Penn State Develops Scorecard for Fraternities and Sororities

More than 50 colleges and universities have agreed to participate in the initiative, which aims to create transparency and accountability.

Two years after the tragic death of student Timothy Piazza rocked the entire Penn State community and put a national spotlight on fraternity hazing, the State College university has developed the first national fraternity and sorority scorecard.

The National Fraternity and Sorority Scorecard, which was developed by Penn State and its Timothy J. Piazza Center for Fraternity and Sorority Reform, will “aggregate data across member institutions to give a clearer picture of how chapters are performing on key indicators at the national level,” according to the school’s student affairs website.

Data will be collected on grades, community service, hazing violations, alcohol violations, sexual assault violations and fundraising, among other things.

“The scorecard gives institutions the information they need to benchmark their local chapters against the national landscape as well as have meaningful and constructive dialogues with national organizations,” the website continues.

The survey findings will be included in a yearly national report.

More than 50 universities are participating in the program. The list can be found here, although it does not include all participating schools as some opted not to be listed on the website. Any school interested in participating can sign up here.

4 Student Deaths Linked to Fraternities

The initiative announcement comes as at least four students — including one at Penn State — died in less than a month in circumstances related to college fraternities, according to USA Today.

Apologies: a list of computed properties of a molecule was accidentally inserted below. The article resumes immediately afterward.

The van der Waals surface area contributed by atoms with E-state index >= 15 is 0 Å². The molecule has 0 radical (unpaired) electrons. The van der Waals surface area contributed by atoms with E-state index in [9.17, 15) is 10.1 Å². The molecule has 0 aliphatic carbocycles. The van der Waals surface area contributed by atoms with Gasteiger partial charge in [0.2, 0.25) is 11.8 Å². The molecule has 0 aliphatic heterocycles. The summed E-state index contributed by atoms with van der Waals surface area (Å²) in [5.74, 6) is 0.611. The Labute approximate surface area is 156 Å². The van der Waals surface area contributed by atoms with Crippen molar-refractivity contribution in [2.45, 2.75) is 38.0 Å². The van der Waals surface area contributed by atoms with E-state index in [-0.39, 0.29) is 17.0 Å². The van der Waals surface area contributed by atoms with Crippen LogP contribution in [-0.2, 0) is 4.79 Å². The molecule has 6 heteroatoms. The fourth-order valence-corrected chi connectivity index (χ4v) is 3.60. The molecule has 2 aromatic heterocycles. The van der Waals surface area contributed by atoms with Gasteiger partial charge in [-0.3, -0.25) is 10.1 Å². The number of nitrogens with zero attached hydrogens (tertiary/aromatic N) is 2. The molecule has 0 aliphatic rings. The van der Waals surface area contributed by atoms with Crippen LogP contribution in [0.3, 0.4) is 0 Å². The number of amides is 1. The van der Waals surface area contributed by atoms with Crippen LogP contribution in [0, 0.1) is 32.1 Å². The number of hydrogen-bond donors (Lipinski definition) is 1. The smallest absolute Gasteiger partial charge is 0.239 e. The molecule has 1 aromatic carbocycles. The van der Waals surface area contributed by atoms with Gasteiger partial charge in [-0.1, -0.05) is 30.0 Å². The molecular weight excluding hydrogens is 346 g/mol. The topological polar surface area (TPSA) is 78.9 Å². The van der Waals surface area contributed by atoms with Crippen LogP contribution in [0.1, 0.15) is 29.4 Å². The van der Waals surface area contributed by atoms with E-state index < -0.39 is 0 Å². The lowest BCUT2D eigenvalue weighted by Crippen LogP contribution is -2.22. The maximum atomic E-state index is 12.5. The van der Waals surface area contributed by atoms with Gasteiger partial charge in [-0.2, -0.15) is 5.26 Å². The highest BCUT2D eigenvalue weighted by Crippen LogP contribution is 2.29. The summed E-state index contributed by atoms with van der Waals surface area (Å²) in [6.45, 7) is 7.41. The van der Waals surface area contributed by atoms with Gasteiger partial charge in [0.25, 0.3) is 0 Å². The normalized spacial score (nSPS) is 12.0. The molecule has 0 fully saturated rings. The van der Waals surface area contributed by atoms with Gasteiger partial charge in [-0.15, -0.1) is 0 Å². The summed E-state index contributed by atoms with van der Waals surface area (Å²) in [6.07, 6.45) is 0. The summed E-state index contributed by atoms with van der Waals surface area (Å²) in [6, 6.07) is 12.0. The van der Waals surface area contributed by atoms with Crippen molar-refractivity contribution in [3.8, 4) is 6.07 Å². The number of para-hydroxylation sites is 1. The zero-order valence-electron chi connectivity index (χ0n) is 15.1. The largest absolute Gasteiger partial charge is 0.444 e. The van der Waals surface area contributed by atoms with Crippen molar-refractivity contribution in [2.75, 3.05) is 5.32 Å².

On Oct. 19, 17-year-old Penn State student John Schoenig died outside a house where Chi Phi fraternity members live, although it is not the official fraternity house. The university has suspended the fraternity.

Cornell University student Antonio Tsialas was found dead in a gorge on Oct. 26 — two days after he had last been seen alive. Tsialas had attended an unregistered fraternity-sponsored event where alcohol was served, according to Cornell President Martha Pollack.

Dylan Hernandez, a 19-year-old student at San Diego State University, was hospitalized on Nov. 7 when he fell out of his bunk bed and hit his head after attending a fraternity event. Hernandez died a few days later and the school announced the indefinite suspension of 14 fraternities.

On Nov. 12, 19-year-old Samuel Martinez was found dead at Washington State University’s Alpha Tau Omega fraternity. The coroner said Martinez died four hours before his fellow fraternity members called 911.

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Amy is Campus Safety’s Senior Editor. Prior to joining the editorial team in 2017, she worked in both events and digital marketing.

Amy’s mother, brother, sister-in-law and a handful of cousins are teachers, motivating her to learn and share as much as she can about campus security. She has a minor in education and has worked with children in several capacities, further deepening her passion for keeping students safe.

In her free time, Amy enjoys exploring the outdoors with her husband, her son and her dog.

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One response to “Penn State Develops Scorecard for Fraternities and Sororities”

  1. simon says:

    If you’re going to apply standards to fraternity/sororities, I’d expect you apply the same standards to any group at that University or college, and add some other criteria as well. Too many times the University/college turns a blind eye to groups who attack other groups who do not support their view (like pro-life groups attacked by feminist groups), or groups who interfere with a group’s speaker. Seems a bit retaliatory to only isolate fraternities/sororities.

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